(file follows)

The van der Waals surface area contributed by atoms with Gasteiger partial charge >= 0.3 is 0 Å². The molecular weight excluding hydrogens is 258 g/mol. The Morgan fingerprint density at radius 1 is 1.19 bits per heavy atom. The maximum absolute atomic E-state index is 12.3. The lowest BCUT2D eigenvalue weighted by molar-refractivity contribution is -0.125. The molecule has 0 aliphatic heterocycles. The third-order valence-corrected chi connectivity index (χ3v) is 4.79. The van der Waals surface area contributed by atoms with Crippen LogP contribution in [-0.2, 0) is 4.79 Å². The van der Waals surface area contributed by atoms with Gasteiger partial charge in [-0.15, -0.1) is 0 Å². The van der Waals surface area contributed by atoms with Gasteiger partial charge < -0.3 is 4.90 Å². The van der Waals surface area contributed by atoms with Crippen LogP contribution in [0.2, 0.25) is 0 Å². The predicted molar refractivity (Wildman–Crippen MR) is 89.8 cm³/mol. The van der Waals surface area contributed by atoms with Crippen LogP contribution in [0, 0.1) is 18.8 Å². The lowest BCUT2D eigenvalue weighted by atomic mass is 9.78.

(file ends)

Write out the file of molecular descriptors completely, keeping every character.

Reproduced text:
The van der Waals surface area contributed by atoms with Gasteiger partial charge >= 0.3 is 0 Å². The molecular weight excluding hydrogens is 258 g/mol. The Morgan fingerprint density at radius 1 is 1.19 bits per heavy atom. The maximum absolute atomic E-state index is 12.3. The lowest BCUT2D eigenvalue weighted by molar-refractivity contribution is -0.125. The molecule has 0 aliphatic heterocycles. The third-order valence-corrected chi connectivity index (χ3v) is 4.79. The van der Waals surface area contributed by atoms with Crippen LogP contribution in [-0.2, 0) is 4.79 Å². The van der Waals surface area contributed by atoms with Gasteiger partial charge in [-0.15, -0.1) is 0 Å². The van der Waals surface area contributed by atoms with Gasteiger partial charge < -0.3 is 4.90 Å². The van der Waals surface area contributed by atoms with Crippen LogP contribution in [0.2, 0.25) is 0 Å². The predicted molar refractivity (Wildman–Crippen MR) is 89.8 cm³/mol. The van der Waals surface area contributed by atoms with Crippen LogP contribution in [0, 0.1) is 18.8 Å². The lowest BCUT2D eigenvalue weighted by atomic mass is 9.78.